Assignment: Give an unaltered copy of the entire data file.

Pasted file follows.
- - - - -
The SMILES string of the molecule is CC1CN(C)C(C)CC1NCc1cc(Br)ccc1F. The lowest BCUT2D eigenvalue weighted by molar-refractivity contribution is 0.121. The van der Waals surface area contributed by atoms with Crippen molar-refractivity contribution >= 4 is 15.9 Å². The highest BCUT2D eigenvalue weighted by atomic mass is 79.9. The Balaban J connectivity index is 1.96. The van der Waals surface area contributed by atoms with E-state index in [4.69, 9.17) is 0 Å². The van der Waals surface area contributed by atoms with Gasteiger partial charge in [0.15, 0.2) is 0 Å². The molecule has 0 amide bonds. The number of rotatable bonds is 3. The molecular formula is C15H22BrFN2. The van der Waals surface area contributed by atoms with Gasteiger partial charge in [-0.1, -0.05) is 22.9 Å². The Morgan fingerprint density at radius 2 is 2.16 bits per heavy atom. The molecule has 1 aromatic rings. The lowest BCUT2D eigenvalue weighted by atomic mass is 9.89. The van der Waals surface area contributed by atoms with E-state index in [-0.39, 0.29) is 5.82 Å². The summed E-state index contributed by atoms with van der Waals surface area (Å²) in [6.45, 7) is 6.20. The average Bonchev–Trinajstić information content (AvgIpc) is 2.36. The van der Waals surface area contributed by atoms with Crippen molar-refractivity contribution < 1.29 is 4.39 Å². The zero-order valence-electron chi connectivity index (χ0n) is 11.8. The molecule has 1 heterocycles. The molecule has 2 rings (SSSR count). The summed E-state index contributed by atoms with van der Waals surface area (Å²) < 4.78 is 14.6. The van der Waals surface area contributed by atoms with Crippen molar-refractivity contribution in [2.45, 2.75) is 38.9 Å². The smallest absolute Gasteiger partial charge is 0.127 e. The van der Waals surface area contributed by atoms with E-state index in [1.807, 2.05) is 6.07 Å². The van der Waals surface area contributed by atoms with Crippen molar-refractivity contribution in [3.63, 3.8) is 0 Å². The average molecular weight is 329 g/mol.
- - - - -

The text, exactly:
The SMILES string of the molecule is CC1CN(C)C(C)CC1NCc1cc(Br)ccc1F. The lowest BCUT2D eigenvalue weighted by molar-refractivity contribution is 0.121. The van der Waals surface area contributed by atoms with Crippen molar-refractivity contribution >= 4 is 15.9 Å². The highest BCUT2D eigenvalue weighted by atomic mass is 79.9. The Balaban J connectivity index is 1.96. The van der Waals surface area contributed by atoms with E-state index in [4.69, 9.17) is 0 Å². The van der Waals surface area contributed by atoms with Gasteiger partial charge in [0.15, 0.2) is 0 Å². The molecule has 0 amide bonds. The number of rotatable bonds is 3. The molecular formula is C15H22BrFN2. The van der Waals surface area contributed by atoms with Gasteiger partial charge in [-0.1, -0.05) is 22.9 Å². The Morgan fingerprint density at radius 2 is 2.16 bits per heavy atom. The molecule has 1 aromatic rings. The lowest BCUT2D eigenvalue weighted by atomic mass is 9.89. The van der Waals surface area contributed by atoms with E-state index in [-0.39, 0.29) is 5.82 Å². The summed E-state index contributed by atoms with van der Waals surface area (Å²) in [6.45, 7) is 6.20. The average Bonchev–Trinajstić information content (AvgIpc) is 2.36. The van der Waals surface area contributed by atoms with Crippen molar-refractivity contribution < 1.29 is 4.39 Å². The zero-order valence-electron chi connectivity index (χ0n) is 11.8. The molecule has 1 heterocycles. The molecule has 2 rings (SSSR count). The summed E-state index contributed by atoms with van der Waals surface area (Å²) < 4.78 is 14.6. The van der Waals surface area contributed by atoms with Crippen molar-refractivity contribution in [2.45, 2.75) is 38.9 Å². The smallest absolute Gasteiger partial charge is 0.127 e. The van der Waals surface area contributed by atoms with E-state index in [1.807, 2.05) is 6.07 Å². The van der Waals surface area contributed by atoms with Crippen molar-refractivity contribution in [3.63, 3.8) is 0 Å². The average molecular weight is 329 g/mol.